Vienna -To Do

The most magnificent palace in Vienna, Schönbrunn Palace, is a whole day’s activity in itself. There is the main palace with hundreds of rooms, the children’s palace, stables, acres of grounds and even a zoo and apple strudel kitchen. Top tip – If you have the Vienna Pass, you can bypass the huge queues at the gates to get tickets to tour the palace. Instead, just to the left of the palace, before the entrance to the Orangery, there is a little tin shack. Nip over there and get a ticket and a time to go on the self-guided palace tour. I would do this first, then take a leisurely stroll round the grounds and up to the Gloriette on the hill for impressive views over the city. There are also several incredibly ornate fountains and even a mocked-up Roman ruin to find hidden among the richly wooded gardens.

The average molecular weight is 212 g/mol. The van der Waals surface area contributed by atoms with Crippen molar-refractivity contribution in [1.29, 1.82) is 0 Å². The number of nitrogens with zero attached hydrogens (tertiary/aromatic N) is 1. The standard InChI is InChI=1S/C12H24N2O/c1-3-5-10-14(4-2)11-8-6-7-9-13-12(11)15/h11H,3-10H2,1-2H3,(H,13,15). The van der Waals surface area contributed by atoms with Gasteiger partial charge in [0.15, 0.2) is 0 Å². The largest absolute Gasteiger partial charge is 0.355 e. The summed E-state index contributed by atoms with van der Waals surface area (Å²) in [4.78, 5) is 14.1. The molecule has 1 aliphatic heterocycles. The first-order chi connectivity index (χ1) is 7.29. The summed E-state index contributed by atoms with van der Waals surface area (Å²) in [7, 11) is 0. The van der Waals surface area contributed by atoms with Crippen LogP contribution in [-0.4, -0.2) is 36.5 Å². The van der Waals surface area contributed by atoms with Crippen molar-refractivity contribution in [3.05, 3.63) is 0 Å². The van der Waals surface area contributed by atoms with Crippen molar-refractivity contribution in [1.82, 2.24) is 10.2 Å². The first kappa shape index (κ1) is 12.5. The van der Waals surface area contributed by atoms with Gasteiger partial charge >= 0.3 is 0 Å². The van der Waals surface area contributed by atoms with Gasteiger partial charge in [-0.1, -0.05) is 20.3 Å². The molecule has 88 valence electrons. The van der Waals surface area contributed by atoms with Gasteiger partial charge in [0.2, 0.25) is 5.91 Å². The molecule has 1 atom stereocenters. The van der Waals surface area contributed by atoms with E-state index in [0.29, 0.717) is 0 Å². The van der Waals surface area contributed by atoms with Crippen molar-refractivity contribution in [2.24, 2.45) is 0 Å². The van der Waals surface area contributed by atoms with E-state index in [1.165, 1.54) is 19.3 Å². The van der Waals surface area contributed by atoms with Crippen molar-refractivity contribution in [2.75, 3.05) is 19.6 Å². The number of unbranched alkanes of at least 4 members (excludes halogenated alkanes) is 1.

Then, if you’re like us, bolt down the hill to make it back in time for the tour and prepare to be absolutely overwhelmed by Baroque lushness and decadence. All the rooms were ornate to the point of nauseating, and there was more gold leaf than sense. The self-guided tour was interesting and well narrated, and full of little gossipy tid-bits that made each room seem a little more alive. The palace gardens also contain a full zoo, The Tiergarten Schönbrunn, with well-kept enclosures and well-preserved 18th century structures. Of these, the rainforest building was really special. This was basically a huge, humid enclosure that you can enter and come face-to-face with tropical birds, fish and huge flying foxes. As well as the usual little snack-bars and cafes, the appearance of a rowdy beer garden was a very nice Austrian touch.